By introducing LMCQ and group member cooperative behavior in workgroups, this study actively respond to the scholars’ warnings that ignoring the workgroup context may hamper the progress in understanding the factors that will inhibit or enhance workgroup behavior.

Details

Corporate Communications: An International Journal, vol. 23 no. 4
Type: Research Article
ISSN: 1356-3289

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Article

Birgit Schyns, Marc van Veldhoven and Stephen Wood

Organizational climate has been shown to predict job satisfaction and other employee attitudes. Using the concept of organizational climate, strength has shown mixed…

Abstract

Purpose

Organizational climate has been shown to predict job satisfaction and other employee attitudes. Using the concept of organizational climate, strength has shown mixed success. However, diversity in psychological climate at the individual level has not been explored. The paper aims to introduce a new individual‐level concept: relative psychological climate paper.

Design/methodology/approach

Using the example of supportive leadership climate, the significance of this concept for predicting job satisfaction is assessed. Data from a large national British survey (the Workplace Employment Relations Survey of 2004) of 19,993 employees within 1,593 workplaces are used.

Findings

Workplace supportive leadership climate quality, climate strength and individual relative leadership climate position are shown to be significantly associated with job satisfaction. So is the interaction of climate quality and climate strength. When all three variables are assessed simultaneously, only the individual relative position and the climate quality are substantially related to job satisfaction.

Originality/value

Individual relative climate is introduced and the shows that this new concept is related to job satisfaction, thereby demonstrating its usefulness in climate research.

Details

Leadership & Organization Development Journal, vol. 30 no. 7
Type: Research Article
ISSN: 0143-7739

Keywords

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Article

Gul Afshan and Carolina Serrano-Archimi

Drawing on the self-consistency theory and temporal comparison theory, this study hypothesize that relative perceived supervisor support may positively affect voice…

Abstract

Purpose

Drawing on the self-consistency theory and temporal comparison theory, this study hypothesize that relative perceived supervisor support may positively affect voice behaviour and negatively affect relationship conflict with a supervisor. This relationship happens through the underlying process of supervisor-based self-esteem acts as an underlying mechanism. But, such a relationship would be constrained by the value of temporal perceived supervisor support with high temporal perceived supervisor support strengthen this relationship as compared to low temporal perceived supervisor support.

Design/methodology/approach

Dyad data from 338 samples of employees nested within 50 supervisor workgroups from non-profit firms operating in three different cities in Sindh Pakistan were taken.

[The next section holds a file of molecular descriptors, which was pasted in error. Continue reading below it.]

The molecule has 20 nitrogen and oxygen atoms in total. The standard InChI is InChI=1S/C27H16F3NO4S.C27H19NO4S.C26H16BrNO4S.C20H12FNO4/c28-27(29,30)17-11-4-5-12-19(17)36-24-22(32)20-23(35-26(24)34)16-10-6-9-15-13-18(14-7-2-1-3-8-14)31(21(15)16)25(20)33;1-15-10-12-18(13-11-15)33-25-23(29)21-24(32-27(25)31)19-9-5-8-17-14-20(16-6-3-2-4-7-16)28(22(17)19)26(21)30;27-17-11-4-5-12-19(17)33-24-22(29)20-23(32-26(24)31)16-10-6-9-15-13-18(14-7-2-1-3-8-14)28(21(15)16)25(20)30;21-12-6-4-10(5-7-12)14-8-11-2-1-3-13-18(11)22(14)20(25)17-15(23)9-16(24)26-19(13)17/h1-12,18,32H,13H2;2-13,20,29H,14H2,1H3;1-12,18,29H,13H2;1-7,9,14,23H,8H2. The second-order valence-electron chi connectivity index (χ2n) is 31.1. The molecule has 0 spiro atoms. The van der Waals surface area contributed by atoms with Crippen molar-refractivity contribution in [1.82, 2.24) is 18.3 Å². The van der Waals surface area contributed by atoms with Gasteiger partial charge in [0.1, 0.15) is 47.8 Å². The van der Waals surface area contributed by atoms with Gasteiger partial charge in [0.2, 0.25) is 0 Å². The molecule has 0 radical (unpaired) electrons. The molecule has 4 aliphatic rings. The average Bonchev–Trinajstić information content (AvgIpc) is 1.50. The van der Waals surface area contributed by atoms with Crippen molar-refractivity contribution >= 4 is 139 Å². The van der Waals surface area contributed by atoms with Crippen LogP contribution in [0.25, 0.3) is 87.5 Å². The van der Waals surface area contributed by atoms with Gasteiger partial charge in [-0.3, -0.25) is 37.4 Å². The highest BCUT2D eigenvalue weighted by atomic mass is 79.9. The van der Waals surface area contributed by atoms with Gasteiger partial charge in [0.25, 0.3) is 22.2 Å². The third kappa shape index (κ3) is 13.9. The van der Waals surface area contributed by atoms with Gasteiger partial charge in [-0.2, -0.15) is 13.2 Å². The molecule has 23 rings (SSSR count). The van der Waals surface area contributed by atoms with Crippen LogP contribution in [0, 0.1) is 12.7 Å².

Findings

Data analysis showed that employees with a high perception of relative perceived supervisor support engaged in voice behaviour and restrain themselves from the relationship conflict. The supervisor-based self-esteem derived from supervisor support played the role of mediating this relationship. Moreover, temporal perceived supervisor support not only moderated the path between relative perceived supervisor support and supervisor-based self-esteem also the mediational strength of supervisor-based self-esteem in relative perceived supervisor support and voice behaviour and relationship conflict.

Practical implications

It is crucial to integrate social comparison in organizational support theory to view the supervisor–subordinate relationship beyond dyad. Managers should understand social comparison processes in which employees engage in to know how it affects various work attitudes and behaviours.

Originality/value

Given the importance of supervisor–subordinate relationships, the authors extend and build on the concept of social and temporal organizational support to supervisor support. The study is novel in studying such relationship and contribute to the supervisory support relationship literature beyond dyadic level.

Details

Journal of Economic and Administrative Sciences, vol. ahead-of-print no. ahead-of-print
Type: Research Article
ISSN: 1026-4116

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Article

Pascale Benoliel, Haim Shaked, Nehama Nadav and Chen Schechter

Relying on information processing and attribution theories, which relate to the formation of leadership perceptions and attributes, the current study seeks to examine the…

Abstract

Purpose

Relying on information processing and attribution theories, which relate to the formation of leadership perceptions and attributes, the current study seeks to examine the relationship between demographic variables and principals' systems thinking (PST) in an integrated model. The present study purpose was threefold: first, the study seeks to examine whether attributions middle leaders make about PST may show substantial and systematic variance in a management team. Second, the study seeks to investigate the influence of principal–middle leaders’ relational demography variables (gender, education and tenure) (dis)similarity on middle leaders’ PST attribute. Finally, the study seeks to explore the moderating role of duration of principal- principal–middle leader acquaintance in the relationship of demographic (dis)similarity to PST.